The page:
06 Mar 19. Defence Committee, New Inquiry, UK Defence And The Far East. The Defence Committee launches inquiry into the security situation in the Far East and the potential that UK Defence can play in the region.
The Far East has become an area of growing concern for UK Governments and allies, including the USA, in recent years, prompted by China’s programme of military modernisation and her activities in the South and East China Seas.
Over the past decade, China has pursued a number of territorial claims, including through the rapid and large-scale reclamation of territory in the South China Sea, overseeing a substantial military build-up in the region, pursuits of territorial claims that have defied international law and have prompted protests from neighbouring states. In the East China Sea, China has also been embroiled in disputes with Japan over their rival territorial claims to the Senkaku/Diaoyu Islands and their respective maritime boundaries.
As a result, tensions have steadily risen in the South and East China Seas, prompting rival regional actors, most notably Japan, to develop their military capabilities and conduct military exercises in the region.
UK Defence in the region
In the 2017 National Security and Capability Review, the UK Government highlighted the South China Sea as one area where competition between states “brings risks of miscalculation and conflict”. More recently, in the Modernising Defence Programme (MDP), the Government emphasized the increasing importance of the Pacific region to the UK, on grounds of trade and its “regional security issues that have global implications”. Accordingly, the MDP committed that “we will increase our presence in the region, through our bilateral relationships and the Five Eyes and Five Power Defence Arrangements groups. Together, we will stand up for the global rules, including freedom of navigation, that underpin our security and prosperity as an island trading nation”.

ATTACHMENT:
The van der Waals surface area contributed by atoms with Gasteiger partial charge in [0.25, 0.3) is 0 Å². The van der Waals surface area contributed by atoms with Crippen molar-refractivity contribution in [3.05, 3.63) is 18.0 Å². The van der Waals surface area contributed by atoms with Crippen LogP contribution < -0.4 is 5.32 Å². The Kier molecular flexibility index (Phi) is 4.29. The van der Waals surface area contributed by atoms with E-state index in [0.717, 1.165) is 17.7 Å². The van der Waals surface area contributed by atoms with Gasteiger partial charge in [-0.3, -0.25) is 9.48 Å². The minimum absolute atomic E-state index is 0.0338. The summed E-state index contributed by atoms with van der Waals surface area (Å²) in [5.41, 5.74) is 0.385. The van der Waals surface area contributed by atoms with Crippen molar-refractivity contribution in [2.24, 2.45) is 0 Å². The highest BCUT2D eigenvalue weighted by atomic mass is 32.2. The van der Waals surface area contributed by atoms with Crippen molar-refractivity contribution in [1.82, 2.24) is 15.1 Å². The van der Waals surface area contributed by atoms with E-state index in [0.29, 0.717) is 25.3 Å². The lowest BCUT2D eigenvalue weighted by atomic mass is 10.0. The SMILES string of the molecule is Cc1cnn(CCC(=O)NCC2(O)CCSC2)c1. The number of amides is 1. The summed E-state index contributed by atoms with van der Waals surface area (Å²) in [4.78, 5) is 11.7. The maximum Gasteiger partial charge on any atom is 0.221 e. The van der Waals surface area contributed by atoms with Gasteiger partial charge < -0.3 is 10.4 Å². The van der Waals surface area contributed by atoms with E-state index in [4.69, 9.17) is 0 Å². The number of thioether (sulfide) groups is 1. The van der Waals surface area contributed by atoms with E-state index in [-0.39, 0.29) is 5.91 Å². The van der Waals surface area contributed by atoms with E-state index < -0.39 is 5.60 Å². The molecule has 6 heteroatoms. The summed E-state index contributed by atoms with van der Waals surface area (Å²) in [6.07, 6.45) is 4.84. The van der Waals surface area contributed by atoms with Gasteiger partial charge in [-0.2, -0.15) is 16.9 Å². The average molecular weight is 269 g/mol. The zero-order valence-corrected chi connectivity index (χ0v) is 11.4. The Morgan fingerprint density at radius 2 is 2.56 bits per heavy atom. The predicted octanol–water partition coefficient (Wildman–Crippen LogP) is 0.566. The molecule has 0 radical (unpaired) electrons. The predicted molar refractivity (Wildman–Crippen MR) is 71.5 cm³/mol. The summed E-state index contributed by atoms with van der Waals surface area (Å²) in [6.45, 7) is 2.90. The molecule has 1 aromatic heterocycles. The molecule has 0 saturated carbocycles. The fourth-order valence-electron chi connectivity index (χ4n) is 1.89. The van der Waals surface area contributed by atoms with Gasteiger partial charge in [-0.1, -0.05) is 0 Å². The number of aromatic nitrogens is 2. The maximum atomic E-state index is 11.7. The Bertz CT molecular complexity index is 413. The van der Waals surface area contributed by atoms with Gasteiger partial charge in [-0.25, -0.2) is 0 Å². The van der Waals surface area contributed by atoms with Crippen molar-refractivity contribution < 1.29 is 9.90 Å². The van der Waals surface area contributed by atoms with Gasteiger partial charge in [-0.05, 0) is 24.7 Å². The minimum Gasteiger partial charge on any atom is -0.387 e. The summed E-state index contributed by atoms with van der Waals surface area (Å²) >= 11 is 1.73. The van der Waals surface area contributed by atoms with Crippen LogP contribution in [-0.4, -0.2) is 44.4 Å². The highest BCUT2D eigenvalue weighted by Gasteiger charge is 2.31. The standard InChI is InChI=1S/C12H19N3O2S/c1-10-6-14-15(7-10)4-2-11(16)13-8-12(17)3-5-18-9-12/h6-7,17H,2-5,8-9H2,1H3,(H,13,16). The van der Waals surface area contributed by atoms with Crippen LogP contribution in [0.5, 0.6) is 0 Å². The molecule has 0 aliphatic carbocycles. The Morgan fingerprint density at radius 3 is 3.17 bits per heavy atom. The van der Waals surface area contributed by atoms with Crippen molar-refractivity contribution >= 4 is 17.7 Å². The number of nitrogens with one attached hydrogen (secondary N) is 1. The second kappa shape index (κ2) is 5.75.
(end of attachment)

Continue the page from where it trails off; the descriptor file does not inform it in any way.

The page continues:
In 2018, the Secretary of State for Defence, the Rt Hon Gavin Williamson MP, pledged to send British warships to the region “to counter malign influence and preserve the rules-based order” and British warships and helicopters have participated in exercises including joining a French-led task force in June 2018, as well as deployments for HMS Albion and HMS Argyll. In December 2018, it was revealed that the Defence Secretary was working on plans for a new UK military base in the Indo-Pacific region, with Singapore and Brunei suggested as possible locations.
Call for evidence
The Committee would welcome written evidence addressing the following questions:
- What are the UK’s strategic interests in the Far East and what role should UK defence play in the region?
- How, if at all, have China’s defence posture and threat perceptions changed since 2013?
- How aggressively has China pursued its territorial claims in the South and East China Seas, what military and material advantages have they secured from their strategy in the region, and what have been the consequences for regional stability?
- How have other regional actors behaved in the pursuit of their territorial claims in the South and East China Seas? What investment have other regional countries made in the military capabilities in pursuit/defence of their territorial claims?
- What is the potential risk in the Far East of miscalculation and conflict between regional actors?